The purpose of this study was to determine the effects of a 14-day intake of whole freeze-dried WB powder on the FAT-ox rate in healthy males during a 40 min submaximal cycling bout. The objectives were to determine (1) the rate of FAT-ox during submaximal exercise using respiratory exchange ratio (RER) and substrate oxidation (FAT-ox and CHO-ox) rates and (2) the response of plasma lactate and urinary F2-isoprostanes, creatinine, and free/total carnitine during submaximal exercise. It was hypothesized that consuming 375 g/d of anthocyanins from 25 g/day of freeze-dried wild blueberry powder would result in a greater rate of FAT-ox during cycling at 65% of VO2peak for 40 min.

2. Materials and Methods

Eleven healthy aerobically trained males (aged 26.55 ± 7.95) participated in the study (see Table 1 for descriptive statistics). Previous work examining FAT-ox rates following anthocyanin-rich fruit consumption was the basis for calculating a G *Power analysis set at a power of 80% and an α of.05 indicated a sample of 12 participants to detect a difference of 2–3% (G*Power [25]). Participants were included if they were: ≥18 years old; non-tobacco users; waist circumference < 102 cm [29]; free of any cardiovascular, metabolic, respiratory, and orthopedic conditions; not taking blood pressure and/or cholesterol-lowering medications; and not following a high fat/low carbohydrate diet. All participants engaged in moderate-intensity cardiorespiratory exercise at least three days a week for ≥ 30 min for the past two years and had a VO2peak ≥ 45 mL/kg/min. All methods were approved by the Institutional Review Board at California Polytechnic University, Humboldt, in accordance with the Declaration of Helsinki.
This was a non-randomized, quasi-experimental, free-living trial. Participants were required to visit the Human Performance Laboratory at California Polytechnic University, Humboldt, at the same time (7:00 a.m.) on three separate visits (see Figure 1) over the span of four weeks and to complete two diet conditions: diet washout (C) and WB intervention. During visit 1, participants completed the consent process, health history, and diet and exercise questionnaires; had anthropometric measures taken; and then completed a VO2peak protocol to determine eligibility followed by a familiarization trial. Participants were then instructed to follow the C diet for two weeks before returning for visit 2.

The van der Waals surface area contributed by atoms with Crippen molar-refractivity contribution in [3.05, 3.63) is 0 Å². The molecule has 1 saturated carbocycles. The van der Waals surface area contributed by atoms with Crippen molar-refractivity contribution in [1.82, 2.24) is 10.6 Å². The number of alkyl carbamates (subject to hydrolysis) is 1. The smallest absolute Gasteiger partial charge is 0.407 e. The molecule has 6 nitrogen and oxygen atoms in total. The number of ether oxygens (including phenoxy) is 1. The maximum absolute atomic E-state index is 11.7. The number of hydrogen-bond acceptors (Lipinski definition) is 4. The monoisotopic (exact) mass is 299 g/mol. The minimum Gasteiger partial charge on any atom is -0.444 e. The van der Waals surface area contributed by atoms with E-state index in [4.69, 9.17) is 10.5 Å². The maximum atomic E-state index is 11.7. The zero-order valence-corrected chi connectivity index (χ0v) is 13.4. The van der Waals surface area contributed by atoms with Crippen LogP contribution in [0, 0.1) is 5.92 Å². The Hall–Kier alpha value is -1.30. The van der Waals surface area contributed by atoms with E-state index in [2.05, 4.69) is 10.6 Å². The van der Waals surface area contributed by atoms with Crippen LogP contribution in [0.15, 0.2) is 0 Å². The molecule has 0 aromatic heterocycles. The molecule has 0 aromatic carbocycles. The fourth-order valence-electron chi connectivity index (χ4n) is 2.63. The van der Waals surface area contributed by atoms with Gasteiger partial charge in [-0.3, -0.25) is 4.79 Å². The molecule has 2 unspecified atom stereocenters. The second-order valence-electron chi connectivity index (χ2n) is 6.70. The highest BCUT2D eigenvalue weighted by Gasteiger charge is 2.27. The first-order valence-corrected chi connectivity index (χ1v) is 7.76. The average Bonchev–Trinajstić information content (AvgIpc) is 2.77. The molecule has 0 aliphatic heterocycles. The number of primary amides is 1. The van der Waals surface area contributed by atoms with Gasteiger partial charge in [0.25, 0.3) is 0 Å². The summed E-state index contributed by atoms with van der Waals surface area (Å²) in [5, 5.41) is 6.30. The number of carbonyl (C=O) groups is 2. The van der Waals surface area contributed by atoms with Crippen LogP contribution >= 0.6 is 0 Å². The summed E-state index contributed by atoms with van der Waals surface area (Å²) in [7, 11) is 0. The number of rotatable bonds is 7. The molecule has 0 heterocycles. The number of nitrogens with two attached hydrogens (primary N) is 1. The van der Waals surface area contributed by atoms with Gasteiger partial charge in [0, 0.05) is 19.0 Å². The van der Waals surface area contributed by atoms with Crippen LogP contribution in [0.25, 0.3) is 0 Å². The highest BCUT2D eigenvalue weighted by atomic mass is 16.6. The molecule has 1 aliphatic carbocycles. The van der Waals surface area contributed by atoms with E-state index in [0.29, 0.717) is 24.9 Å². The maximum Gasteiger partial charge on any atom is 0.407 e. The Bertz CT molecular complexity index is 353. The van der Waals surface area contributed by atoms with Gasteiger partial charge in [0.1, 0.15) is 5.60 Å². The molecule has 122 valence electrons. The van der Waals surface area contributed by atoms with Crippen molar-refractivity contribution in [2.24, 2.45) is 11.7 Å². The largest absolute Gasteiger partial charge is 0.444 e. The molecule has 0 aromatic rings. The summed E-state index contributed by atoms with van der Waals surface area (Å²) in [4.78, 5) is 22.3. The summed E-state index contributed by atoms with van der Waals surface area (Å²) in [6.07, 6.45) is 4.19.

Two weeks after visit 1, participants returned for visit 2 at 7 a.m. after a 12 h fast following a mixed meal the night before containing carbohydrates, proteins, and fats consumed before 7 p.m. Upon consuming the meal, participants could continue to consume water in the evening and morning prior to the session. Participants were instructed to avoid strenuous exercise 48 h prior to visit 2; avoid alcohol within 24 h; avoid caffeine, aspirin, and NSAIDs the morning of; and collect and return their first-morning urine. During visit 2, once participants were seated and ready to begin, they were given a finger stick puncture to collect 300 microliters of capillary blood for later analysis. Once blood was collected, participants began warming up on the bike for 15 min, wherein the first 5 min were spent working up to 45% of VO2peak, and then, for the next 10 min, they slowly increased intensity until reaching 65% of VO2peak, which they maintained for 40 min. Immediately before, after, and every 10 min of the 40 min exercise protocol, 5–10 microliters of blood via finger stick puncture were collected to measure lactate. Immediately following the exercise protocol, participants were given another finger stick puncture to collect an additional 300 microliters of capillary blood for later analysis. Participants were allowed to cool down on the bike at their comfort level until they were ready to get off. As soon as they were able, following the exercise protocol, participants collected a second urine sample. All participants were able to collect their second sample within 15 min of completing the protocol. Following visit 2, participants were instructed to consume the WB intervention twice a day for the next two consecutive weeks while maintaining the diet washout. The third and final visit occurred two weeks after the second session when participants repeated the protocol and preparatory instructions from visit 2. Participants were instructed by trained staff to record dietary intake and physical activity during both the diet washout and WB consumption periods. Fluid intake was individualized on the basis of body weight for each subject during the two days prior to visits 2 and 3.